Today on Twitter I noticed a brief excerpt a writer had tweeted out from their in-progress work:
— Jordyn Jacobs (@WriterJordyn) May 5, 2017
So why am I mentioning this? Well, the title of this post should give a clue, because choosing the right words for your scenes is important. Before I say anything further, I’ll just point out that this tweet clearly indicates a first draft, the #AmWriting tag is used by writers to share things they’re working on right now, so I’m not actually critiquing this author’s work, merely using it as an example.
With that said, let’s take a quick look at the one word I feel drags the sentence down as it currently stands: scent. Scent is more normally associated with positive smells; the scent of a lady, scented clothing, scented oils, etc. From etymology online:
late 14c., “scent, smell, what can be smelled” (as a means of pursuit by a hound), from scent (v.). Almost always applied to agreeable odors.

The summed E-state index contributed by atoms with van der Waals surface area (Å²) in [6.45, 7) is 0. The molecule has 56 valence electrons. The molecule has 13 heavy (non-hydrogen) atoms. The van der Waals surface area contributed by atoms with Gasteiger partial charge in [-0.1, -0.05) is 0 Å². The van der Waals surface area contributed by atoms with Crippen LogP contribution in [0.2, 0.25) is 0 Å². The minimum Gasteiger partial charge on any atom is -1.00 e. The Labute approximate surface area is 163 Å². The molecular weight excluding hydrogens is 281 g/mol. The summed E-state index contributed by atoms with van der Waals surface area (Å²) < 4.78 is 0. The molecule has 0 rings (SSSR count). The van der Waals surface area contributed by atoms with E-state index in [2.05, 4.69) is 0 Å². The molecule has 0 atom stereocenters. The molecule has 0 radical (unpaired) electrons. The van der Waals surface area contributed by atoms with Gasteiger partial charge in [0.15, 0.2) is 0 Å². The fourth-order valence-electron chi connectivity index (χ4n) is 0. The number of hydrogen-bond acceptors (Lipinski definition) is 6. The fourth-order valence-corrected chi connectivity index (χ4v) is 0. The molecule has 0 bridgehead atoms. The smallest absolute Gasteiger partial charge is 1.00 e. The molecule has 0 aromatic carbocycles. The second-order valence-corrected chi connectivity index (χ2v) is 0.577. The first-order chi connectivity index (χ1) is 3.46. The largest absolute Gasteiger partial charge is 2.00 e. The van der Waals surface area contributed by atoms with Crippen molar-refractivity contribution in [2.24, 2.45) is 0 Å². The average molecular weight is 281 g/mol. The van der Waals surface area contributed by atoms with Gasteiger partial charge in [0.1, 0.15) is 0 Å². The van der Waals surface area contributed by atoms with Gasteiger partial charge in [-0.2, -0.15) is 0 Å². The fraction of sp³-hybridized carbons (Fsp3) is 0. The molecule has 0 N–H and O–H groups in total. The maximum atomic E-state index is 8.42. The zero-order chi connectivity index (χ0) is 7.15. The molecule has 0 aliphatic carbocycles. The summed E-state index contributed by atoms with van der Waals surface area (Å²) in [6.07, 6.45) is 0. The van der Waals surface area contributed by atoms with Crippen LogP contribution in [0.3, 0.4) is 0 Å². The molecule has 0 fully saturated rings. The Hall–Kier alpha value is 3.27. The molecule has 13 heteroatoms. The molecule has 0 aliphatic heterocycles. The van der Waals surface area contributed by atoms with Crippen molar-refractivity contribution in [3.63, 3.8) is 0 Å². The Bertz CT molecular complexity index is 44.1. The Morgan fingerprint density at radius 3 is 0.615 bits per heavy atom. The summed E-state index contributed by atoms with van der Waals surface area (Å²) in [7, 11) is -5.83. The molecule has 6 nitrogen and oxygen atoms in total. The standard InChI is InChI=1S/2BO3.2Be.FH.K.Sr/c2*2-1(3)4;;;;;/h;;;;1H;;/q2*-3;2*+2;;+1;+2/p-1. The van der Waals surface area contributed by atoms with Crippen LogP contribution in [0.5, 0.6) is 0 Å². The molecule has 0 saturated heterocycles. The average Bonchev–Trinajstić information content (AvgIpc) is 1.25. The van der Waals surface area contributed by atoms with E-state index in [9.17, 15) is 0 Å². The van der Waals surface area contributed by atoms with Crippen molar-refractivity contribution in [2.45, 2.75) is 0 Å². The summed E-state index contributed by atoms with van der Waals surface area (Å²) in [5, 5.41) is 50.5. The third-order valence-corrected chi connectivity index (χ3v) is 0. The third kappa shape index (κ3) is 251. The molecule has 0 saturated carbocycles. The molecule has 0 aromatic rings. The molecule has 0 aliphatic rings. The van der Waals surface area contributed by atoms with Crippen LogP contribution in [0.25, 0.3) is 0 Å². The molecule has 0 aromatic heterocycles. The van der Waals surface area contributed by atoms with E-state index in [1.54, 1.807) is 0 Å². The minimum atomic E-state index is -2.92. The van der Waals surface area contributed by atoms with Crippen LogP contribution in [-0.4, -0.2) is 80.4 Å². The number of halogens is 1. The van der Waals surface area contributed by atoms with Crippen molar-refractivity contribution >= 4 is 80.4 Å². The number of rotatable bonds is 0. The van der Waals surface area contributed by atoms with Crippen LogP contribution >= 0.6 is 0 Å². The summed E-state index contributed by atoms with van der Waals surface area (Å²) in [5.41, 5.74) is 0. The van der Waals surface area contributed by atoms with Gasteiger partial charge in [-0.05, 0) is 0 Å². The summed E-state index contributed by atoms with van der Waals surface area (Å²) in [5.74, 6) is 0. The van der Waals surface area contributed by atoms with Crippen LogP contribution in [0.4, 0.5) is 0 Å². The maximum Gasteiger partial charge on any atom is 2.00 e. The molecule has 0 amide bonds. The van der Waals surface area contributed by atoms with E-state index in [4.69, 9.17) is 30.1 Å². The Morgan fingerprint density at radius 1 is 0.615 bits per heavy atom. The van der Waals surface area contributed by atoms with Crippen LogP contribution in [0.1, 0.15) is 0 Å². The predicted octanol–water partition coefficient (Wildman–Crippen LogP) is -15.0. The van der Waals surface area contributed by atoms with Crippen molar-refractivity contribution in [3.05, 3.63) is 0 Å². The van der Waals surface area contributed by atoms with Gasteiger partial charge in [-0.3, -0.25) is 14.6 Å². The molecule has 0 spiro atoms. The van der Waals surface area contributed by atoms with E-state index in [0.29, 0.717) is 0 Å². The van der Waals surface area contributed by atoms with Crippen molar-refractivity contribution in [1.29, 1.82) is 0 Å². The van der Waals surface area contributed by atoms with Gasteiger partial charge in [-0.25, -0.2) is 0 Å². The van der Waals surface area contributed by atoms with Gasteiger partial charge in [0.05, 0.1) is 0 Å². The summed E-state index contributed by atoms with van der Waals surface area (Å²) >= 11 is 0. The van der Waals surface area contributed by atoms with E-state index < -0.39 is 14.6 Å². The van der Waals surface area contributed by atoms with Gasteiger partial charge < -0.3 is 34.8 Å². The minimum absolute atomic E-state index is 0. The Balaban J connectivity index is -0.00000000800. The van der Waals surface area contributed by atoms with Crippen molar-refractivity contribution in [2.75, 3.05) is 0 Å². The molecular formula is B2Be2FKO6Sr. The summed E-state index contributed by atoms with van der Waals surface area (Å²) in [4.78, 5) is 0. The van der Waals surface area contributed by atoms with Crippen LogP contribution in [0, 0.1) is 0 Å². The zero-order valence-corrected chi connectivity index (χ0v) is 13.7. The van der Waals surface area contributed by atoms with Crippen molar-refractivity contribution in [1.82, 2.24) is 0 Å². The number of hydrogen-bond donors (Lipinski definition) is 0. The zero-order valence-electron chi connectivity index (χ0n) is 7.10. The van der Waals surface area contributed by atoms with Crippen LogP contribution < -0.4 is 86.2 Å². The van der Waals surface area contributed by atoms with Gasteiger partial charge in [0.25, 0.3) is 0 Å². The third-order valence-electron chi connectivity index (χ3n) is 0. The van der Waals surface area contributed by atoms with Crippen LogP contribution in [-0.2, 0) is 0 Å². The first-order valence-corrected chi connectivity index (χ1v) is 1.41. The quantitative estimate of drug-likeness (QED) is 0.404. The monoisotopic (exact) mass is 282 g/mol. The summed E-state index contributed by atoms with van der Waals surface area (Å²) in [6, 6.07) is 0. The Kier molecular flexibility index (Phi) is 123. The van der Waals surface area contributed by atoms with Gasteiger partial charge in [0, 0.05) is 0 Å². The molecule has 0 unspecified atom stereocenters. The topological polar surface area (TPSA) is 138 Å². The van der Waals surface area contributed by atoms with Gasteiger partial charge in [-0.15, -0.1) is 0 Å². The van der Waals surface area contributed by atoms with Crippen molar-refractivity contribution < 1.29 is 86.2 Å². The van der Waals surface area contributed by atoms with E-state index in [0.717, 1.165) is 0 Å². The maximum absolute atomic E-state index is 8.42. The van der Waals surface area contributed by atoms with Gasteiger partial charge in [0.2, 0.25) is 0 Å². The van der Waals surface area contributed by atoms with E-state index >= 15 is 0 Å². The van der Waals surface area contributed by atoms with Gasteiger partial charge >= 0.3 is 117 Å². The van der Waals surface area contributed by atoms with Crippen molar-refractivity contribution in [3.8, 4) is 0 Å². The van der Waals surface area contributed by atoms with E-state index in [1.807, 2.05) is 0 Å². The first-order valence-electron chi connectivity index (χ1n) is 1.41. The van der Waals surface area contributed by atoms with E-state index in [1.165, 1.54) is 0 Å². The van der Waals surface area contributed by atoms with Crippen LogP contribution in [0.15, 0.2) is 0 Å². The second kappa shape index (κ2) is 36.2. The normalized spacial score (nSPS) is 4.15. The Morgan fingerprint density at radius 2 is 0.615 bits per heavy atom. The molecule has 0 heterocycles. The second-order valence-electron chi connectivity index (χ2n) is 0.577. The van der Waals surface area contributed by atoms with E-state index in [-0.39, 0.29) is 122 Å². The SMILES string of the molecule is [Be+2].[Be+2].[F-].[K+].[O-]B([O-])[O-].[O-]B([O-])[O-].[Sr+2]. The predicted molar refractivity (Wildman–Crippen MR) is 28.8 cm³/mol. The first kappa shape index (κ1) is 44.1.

In the current example, the writer is using a positively associated word with a negatively associated scene such as torture. There are instances where this can work well, as it produces an unsettling dissonance that can make the reader uncomfortable, a good thing when writing horror or thriller type works.
However, in this instance I’d argue that use of a positive word like scent actually produces a less impactful scene. It’s not a strong description precisely because the word evokes a positive image in normal use, and the lingering stench of urine and copper in a dark and dank location where torture was perpetrated really requires different word choices.
I just used the word stench as one good example. Odour also works as it often has a similarly negative connotation (body odour, an odour of decay, etc.). For a first draft, a word like scent is perfectly adequate, first drafts are meant to be crap, they’re the potter’s clay being slapped onto the wheel and shaped into something basic before refining and perfecting.
But once that first draft is complete and you can start looking more carefully at word choice? That’s where the real fun begins, at least for me. Picking the right words is incredibly important for setting the scene in the reader’s mind, and a single well-chosen word can elevate a good scene to something truly great.
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